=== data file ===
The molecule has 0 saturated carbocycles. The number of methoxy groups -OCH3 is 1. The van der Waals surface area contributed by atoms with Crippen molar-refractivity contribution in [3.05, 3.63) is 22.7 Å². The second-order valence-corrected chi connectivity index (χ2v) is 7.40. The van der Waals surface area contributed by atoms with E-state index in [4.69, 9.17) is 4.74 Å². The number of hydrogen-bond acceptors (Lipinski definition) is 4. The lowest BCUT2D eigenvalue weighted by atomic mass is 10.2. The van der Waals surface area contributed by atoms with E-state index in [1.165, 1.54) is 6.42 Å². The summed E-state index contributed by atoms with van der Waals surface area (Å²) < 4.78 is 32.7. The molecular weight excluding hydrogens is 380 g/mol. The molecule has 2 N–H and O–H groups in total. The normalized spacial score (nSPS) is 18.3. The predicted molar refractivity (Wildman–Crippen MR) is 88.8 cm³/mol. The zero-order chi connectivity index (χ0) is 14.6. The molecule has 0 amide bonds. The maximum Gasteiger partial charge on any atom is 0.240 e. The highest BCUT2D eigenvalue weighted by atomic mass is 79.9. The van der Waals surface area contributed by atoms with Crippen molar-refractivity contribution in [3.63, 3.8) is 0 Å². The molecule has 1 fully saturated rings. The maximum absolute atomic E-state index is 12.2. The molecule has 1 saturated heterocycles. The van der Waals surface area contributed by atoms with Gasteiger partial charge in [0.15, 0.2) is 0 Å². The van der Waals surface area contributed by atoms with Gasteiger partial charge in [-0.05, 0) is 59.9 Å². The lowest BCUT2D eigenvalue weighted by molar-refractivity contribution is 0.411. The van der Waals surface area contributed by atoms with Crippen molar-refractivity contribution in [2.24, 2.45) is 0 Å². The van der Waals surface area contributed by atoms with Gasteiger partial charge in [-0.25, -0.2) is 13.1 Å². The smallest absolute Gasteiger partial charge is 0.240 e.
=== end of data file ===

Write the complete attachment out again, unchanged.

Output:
The molecule has 0 saturated carbocycles. The number of methoxy groups -OCH3 is 1. The van der Waals surface area contributed by atoms with Crippen molar-refractivity contribution in [3.05, 3.63) is 22.7 Å². The second-order valence-corrected chi connectivity index (χ2v) is 7.40. The van der Waals surface area contributed by atoms with E-state index in [4.69, 9.17) is 4.74 Å². The number of hydrogen-bond acceptors (Lipinski definition) is 4. The lowest BCUT2D eigenvalue weighted by atomic mass is 10.2. The van der Waals surface area contributed by atoms with E-state index in [1.165, 1.54) is 6.42 Å². The summed E-state index contributed by atoms with van der Waals surface area (Å²) < 4.78 is 32.7. The molecular weight excluding hydrogens is 380 g/mol. The molecule has 2 N–H and O–H groups in total. The normalized spacial score (nSPS) is 18.3. The predicted molar refractivity (Wildman–Crippen MR) is 88.8 cm³/mol. The zero-order chi connectivity index (χ0) is 14.6. The molecule has 0 amide bonds. The maximum Gasteiger partial charge on any atom is 0.240 e. The highest BCUT2D eigenvalue weighted by atomic mass is 79.9. The van der Waals surface area contributed by atoms with Crippen molar-refractivity contribution in [3.63, 3.8) is 0 Å². The molecule has 1 fully saturated rings. The maximum absolute atomic E-state index is 12.2. The molecule has 1 saturated heterocycles. The van der Waals surface area contributed by atoms with Gasteiger partial charge in [0.15, 0.2) is 0 Å². The van der Waals surface area contributed by atoms with Gasteiger partial charge in [-0.05, 0) is 59.9 Å². The lowest BCUT2D eigenvalue weighted by molar-refractivity contribution is 0.411. The van der Waals surface area contributed by atoms with Crippen molar-refractivity contribution in [2.24, 2.45) is 0 Å². The van der Waals surface area contributed by atoms with Gasteiger partial charge in [-0.25, -0.2) is 13.1 Å². The smallest absolute Gasteiger partial charge is 0.240 e.